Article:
Drenched in Blog: My Day of Outrage

Yesterday was National Outrage Day, a day set outside by Rev. Al Sharpton for him and his cohorts to protest the profane lyrics in hip-hop. The day was marked with demonstrations in front of record stores, including one Soundwaves here in Houston.

“I’m here in Motown as a symbol of when music was not denigrating and was entertaining,” Sharpton said in front of Detroit’s Motown Museum.

Gee, Rev. Sharpton, I seem to remember plenty of people being offended by inane things during Motown’s heyday in the ‘60s. Like when black kids couldn’t go to school with everyone else? Or when women couldn’t hold certain professional positions? That all happened when you were running the streets of Queens, listening to “Please Mr. Postman” and greasing your pompadour.

You yourself seem to be offended by Jews, “Greek homos,” Mormons, sanity, irony, B.A. Baracus – oops, sorry, sometimes I get he and Barack Obama confused. Anyway, my point is that profanity is subjective. Hip-hop is for the youth, not James Brown’s 52-year-old ex-tour manager.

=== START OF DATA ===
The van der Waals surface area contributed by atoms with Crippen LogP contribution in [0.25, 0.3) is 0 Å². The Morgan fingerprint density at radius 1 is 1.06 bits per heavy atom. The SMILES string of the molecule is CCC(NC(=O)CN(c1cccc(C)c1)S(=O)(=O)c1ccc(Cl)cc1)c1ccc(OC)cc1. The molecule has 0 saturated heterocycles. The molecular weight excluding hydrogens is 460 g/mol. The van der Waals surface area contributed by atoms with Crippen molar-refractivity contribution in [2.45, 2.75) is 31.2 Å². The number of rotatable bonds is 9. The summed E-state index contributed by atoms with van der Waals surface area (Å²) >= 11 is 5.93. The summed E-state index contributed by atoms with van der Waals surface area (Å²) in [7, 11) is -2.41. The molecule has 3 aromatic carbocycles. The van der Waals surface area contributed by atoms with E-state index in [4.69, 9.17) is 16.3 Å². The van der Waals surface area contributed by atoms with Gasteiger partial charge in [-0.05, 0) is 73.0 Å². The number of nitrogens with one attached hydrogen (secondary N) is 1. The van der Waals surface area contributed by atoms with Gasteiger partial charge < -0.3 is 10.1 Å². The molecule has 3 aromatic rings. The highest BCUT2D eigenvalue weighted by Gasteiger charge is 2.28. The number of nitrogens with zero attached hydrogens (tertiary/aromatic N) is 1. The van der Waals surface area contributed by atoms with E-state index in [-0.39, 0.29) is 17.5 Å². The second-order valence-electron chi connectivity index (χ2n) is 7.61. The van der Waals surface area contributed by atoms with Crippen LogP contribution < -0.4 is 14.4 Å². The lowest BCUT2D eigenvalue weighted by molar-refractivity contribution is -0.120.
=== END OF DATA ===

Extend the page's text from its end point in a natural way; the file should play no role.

Oh yeah, and another thing: how is it almost anyone can become an activist these days? I want in on that racket. One person may be put off by one phrase more than another. For instance, when I was a child, when I would go to the refrigerator and not find any hot dogs, I would yell “shit” at the top of my fat little lungs.

There are plenty of things to be outraged at besides Fiddy and a bunch of dead dudes. Did you know that the frickin’ Zac Efron is on the cover of the new Rolling Stone, just a week after Guns ‘N’ Roses? Or that there are two shows on VH-1 trying to get Bret Michaels and Scott Baio laid? How about the fact that NOW! 25 is the best-selling record in America this week, beating out the new Prince and Tegan and Sara records, among many others?

You know, maybe a Day of Outrage isn’t such a bad idea.

My bad. – Craig Hlavaty

But if you want outrage, how about this…

We use cookies to collect and analyze information on site performance and usage, and to enhance and customize content and advertisements. By clicking 'X' or continuing to use the site, you agree to allow cookies to be placed. To find out more, visit our cookies policy and our privacy policy.


Join the Press community and help support independent local journalism in Houston.


Join the Press community and help support independent local journalism in Houston.